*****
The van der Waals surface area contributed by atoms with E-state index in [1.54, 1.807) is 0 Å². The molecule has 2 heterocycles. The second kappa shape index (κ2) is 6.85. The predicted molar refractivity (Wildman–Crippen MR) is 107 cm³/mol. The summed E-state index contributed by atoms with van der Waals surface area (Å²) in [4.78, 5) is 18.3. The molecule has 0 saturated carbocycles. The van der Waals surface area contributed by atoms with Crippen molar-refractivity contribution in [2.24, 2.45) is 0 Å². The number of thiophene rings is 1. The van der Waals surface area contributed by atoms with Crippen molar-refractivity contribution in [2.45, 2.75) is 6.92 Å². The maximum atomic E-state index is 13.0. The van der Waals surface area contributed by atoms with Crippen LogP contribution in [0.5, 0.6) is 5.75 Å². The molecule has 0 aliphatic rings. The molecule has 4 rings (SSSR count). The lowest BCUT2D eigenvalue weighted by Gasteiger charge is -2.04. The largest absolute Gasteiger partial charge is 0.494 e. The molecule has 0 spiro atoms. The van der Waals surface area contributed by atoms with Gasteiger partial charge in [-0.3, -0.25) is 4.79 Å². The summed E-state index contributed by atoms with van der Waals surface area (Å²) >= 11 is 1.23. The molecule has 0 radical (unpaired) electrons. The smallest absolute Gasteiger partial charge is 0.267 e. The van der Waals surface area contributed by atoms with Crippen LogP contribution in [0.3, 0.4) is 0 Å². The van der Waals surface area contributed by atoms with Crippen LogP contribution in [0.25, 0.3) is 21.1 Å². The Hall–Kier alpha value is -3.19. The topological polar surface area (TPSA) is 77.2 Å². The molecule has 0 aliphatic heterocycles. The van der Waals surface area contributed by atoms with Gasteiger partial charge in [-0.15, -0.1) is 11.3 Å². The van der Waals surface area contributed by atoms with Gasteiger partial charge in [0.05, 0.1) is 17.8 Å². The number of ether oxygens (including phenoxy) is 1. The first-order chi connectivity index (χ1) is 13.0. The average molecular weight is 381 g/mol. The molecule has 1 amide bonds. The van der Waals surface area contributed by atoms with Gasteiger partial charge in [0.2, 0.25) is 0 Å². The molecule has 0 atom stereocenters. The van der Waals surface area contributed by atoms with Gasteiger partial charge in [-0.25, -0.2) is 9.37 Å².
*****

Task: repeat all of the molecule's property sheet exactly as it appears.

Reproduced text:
The van der Waals surface area contributed by atoms with E-state index in [1.54, 1.807) is 0 Å². The molecule has 2 heterocycles. The second kappa shape index (κ2) is 6.85. The predicted molar refractivity (Wildman–Crippen MR) is 107 cm³/mol. The summed E-state index contributed by atoms with van der Waals surface area (Å²) in [4.78, 5) is 18.3. The molecule has 0 saturated carbocycles. The van der Waals surface area contributed by atoms with Crippen molar-refractivity contribution in [2.24, 2.45) is 0 Å². The number of thiophene rings is 1. The van der Waals surface area contributed by atoms with Crippen molar-refractivity contribution in [2.45, 2.75) is 6.92 Å². The maximum atomic E-state index is 13.0. The van der Waals surface area contributed by atoms with Crippen LogP contribution in [0.5, 0.6) is 5.75 Å². The molecule has 0 aliphatic rings. The molecule has 4 rings (SSSR count). The lowest BCUT2D eigenvalue weighted by Gasteiger charge is -2.04. The largest absolute Gasteiger partial charge is 0.494 e. The molecule has 0 spiro atoms. The van der Waals surface area contributed by atoms with Gasteiger partial charge in [-0.3, -0.25) is 4.79 Å². The summed E-state index contributed by atoms with van der Waals surface area (Å²) >= 11 is 1.23. The molecule has 0 radical (unpaired) electrons. The smallest absolute Gasteiger partial charge is 0.267 e. The van der Waals surface area contributed by atoms with Crippen LogP contribution in [0.3, 0.4) is 0 Å². The van der Waals surface area contributed by atoms with Crippen LogP contribution in [0.25, 0.3) is 21.1 Å². The Hall–Kier alpha value is -3.19. The topological polar surface area (TPSA) is 77.2 Å². The molecule has 0 aliphatic heterocycles. The van der Waals surface area contributed by atoms with Gasteiger partial charge in [-0.15, -0.1) is 11.3 Å². The van der Waals surface area contributed by atoms with Gasteiger partial charge in [0.05, 0.1) is 17.8 Å². The number of ether oxygens (including phenoxy) is 1. The first-order chi connectivity index (χ1) is 13.0. The average molecular weight is 381 g/mol. The molecule has 1 amide bonds. The van der Waals surface area contributed by atoms with Gasteiger partial charge in [0.2, 0.25) is 0 Å². The molecule has 0 atom stereocenters. The van der Waals surface area contributed by atoms with Gasteiger partial charge in [-0.25, -0.2) is 9.37 Å².